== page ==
On a worldwide basis, the report found that cybercrime and espionage cost as much 1.4% of the global economy, or between $300 billion and $1 trillion a year.

Read more about malware/cybercrime in CSOonline's Malware/Cybercrime section.

Join the CSO newsletter!

Error: Please check your email address.

Tags Avivaapplicationslegalsoftwareinteldata protectioncybercrimecyberattacksGartnermcafeeData Protection | Malwarecyberthreats

More about GartnerIntelMcAfee Australia

Show Comments

Featured Whitepapers

Editor's Recommendations

Solution Centres

Stories by Antone Gonsalves

Latest Videos

  • 150x50

    CSO Webinar: Will your data protection strategy be enough when disaster strikes?

    Speakers: - Paul O’Connor, Engagement leader - Performance Audit Group, Victorian Auditor-General’s Office (VAGO) - Nigel Phair, Managing Director, Centre for Internet Safety - Joshua Stenhouse, Technical Evangelist, Zerto - Anthony Caruana, CSO MC & Moderator

    Play Video

  • 150x50

    CSO Webinar: The Human Factor - Your people are your biggest security weakness

    ​Speakers: David Lacey, Researcher and former CISO Royal Mail David Turner - Global Risk Management Expert Mark Guntrip - Group Manager, Email Protection, Proofpoint

    Play Video

  • 150x50

    CSO Webinar: Current ransomware defences are failing – but machine learning can drive a more proactive solution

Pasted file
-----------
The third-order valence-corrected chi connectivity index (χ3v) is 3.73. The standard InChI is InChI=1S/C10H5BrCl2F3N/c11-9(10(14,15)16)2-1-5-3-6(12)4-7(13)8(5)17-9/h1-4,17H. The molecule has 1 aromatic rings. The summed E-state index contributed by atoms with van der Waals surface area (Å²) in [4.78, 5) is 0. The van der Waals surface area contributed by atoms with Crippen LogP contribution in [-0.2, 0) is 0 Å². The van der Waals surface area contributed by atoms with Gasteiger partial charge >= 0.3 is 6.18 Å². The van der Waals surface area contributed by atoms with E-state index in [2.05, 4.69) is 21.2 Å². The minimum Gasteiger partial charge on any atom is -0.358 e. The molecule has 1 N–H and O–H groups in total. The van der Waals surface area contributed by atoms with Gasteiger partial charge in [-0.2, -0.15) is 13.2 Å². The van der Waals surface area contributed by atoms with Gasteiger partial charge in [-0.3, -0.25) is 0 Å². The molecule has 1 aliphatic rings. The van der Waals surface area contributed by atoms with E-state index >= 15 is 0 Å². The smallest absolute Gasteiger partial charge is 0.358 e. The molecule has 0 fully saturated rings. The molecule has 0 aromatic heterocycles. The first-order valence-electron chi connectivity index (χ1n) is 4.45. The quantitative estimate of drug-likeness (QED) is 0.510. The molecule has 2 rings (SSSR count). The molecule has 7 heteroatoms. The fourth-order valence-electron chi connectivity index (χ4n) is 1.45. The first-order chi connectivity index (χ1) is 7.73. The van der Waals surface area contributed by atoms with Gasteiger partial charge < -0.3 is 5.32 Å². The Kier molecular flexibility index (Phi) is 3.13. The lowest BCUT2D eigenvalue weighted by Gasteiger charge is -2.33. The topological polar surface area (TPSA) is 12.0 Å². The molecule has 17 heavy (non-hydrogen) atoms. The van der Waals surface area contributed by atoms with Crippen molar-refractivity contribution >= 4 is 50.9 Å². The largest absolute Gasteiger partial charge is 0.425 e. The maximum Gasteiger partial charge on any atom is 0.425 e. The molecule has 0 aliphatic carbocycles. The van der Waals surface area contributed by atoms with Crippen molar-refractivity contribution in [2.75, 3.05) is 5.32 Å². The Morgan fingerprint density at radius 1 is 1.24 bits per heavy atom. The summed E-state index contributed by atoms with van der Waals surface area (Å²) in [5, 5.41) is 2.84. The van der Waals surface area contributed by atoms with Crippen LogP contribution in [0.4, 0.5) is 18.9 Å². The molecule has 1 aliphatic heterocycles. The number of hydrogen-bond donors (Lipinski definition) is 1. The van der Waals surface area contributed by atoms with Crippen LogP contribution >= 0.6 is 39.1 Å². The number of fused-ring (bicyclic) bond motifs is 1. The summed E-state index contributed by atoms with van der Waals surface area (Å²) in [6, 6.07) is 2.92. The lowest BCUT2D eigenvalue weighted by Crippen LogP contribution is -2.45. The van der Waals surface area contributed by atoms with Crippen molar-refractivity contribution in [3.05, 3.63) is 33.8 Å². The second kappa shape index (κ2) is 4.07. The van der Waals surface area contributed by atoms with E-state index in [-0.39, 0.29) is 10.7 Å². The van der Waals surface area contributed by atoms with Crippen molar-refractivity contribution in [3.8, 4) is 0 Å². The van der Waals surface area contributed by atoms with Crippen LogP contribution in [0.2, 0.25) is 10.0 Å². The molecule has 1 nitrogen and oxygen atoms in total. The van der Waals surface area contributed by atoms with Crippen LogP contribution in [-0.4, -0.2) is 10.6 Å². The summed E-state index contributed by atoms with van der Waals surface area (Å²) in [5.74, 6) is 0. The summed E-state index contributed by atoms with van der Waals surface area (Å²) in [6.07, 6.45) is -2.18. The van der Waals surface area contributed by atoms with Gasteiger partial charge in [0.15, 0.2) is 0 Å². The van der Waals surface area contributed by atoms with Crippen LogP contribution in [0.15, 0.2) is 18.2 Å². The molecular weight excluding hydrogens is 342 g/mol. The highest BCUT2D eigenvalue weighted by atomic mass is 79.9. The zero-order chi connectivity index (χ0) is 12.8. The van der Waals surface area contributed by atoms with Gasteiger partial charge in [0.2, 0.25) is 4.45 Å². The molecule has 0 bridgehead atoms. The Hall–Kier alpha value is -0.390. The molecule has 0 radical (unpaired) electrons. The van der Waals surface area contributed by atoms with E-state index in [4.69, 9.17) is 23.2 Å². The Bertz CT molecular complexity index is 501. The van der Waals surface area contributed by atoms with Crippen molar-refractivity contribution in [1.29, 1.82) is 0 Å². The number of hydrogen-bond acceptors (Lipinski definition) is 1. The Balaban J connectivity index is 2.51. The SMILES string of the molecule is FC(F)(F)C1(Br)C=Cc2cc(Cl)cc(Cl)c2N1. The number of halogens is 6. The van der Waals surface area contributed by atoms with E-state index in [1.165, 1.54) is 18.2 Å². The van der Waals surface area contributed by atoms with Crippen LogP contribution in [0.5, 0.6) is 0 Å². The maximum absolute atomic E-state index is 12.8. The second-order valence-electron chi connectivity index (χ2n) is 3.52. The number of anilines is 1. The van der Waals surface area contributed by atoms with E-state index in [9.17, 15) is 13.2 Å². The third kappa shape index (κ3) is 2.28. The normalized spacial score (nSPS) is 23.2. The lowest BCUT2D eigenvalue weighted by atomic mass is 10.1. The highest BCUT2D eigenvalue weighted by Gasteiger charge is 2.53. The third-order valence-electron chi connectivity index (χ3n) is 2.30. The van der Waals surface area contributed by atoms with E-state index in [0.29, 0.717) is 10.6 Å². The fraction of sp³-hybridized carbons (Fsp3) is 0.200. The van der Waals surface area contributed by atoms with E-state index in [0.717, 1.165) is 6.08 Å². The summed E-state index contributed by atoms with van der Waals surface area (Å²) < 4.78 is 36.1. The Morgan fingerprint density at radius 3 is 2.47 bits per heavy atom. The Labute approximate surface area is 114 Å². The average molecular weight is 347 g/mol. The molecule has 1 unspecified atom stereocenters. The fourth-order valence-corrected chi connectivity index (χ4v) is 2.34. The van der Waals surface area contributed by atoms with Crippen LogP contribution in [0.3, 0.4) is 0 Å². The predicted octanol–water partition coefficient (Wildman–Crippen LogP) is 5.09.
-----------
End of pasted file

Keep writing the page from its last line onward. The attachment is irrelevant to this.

Speakers • Ty Miller, Director, Threat Intelligence • Mark Gregory, Leader, Network Engineering Research Group, RMIT • Jeff Lanza, Retired FBI Agent (USA) • Andy Solterbeck, VP Asia Pacific, Cylance • David Braue, CSO MC/Moderator What to expect: ​Hear from industry experts on the local and global ransomware threat landscape. Explore a new approach to dealing with ransomware using machine-learning techniques and by thinking about the problem in a fundamentally different way. Apply techniques for gathering insight into ransomware behaviour and find out what elements must go into a truly effective ransomware defence. Get a first-hand look at how ransomware actually works in practice, and how machine-learning techniques can pick up on its activities long before your employees do.

    Play Video

  • 150x50

    CSO Webinar: Get real about metadata to avoid a false sense of security

    Speakers: • Anthony Caruana – CSO MC and moderator • Ian Farquhar, Worldwide Virtual Security Team Lead, Gigamon • John Lindsay, Former CTO, iiNet • Skeeve Stevens, Futurist, Future Sumo • David Vaile - Vice chair of APF, Co-Convenor of the Cyberspace Law And Policy Community, UNSW Law Faculty This webinar covers: - A 101 on metadata - what it is and how to use it - Insight into a typical attack, what happens and what we would find when looking into the metadata - How to collect metadata, use this to detect attacks and get greater insight into how you can use this to protect your organisation - Learn how much raw data and metadata to retain and how long for - Get a reality check on how you're using your metadata and if this is enough to secure your organisation

    Play Video

  • 150x50

    CSO Webinar: How banking trojans work and how you can stop them

    CSO Webinar: How banking trojans work and how you can stop them Featuring: • John Baird, Director of Global Technology Production, Deutsche Bank • Samantha Macleod, GM Cyber Security, ME Bank • Sherrod DeGrippo, Director of Emerging Threats, Proofpoint (USA)

    Play Video

More videos

Blog Posts

Market Place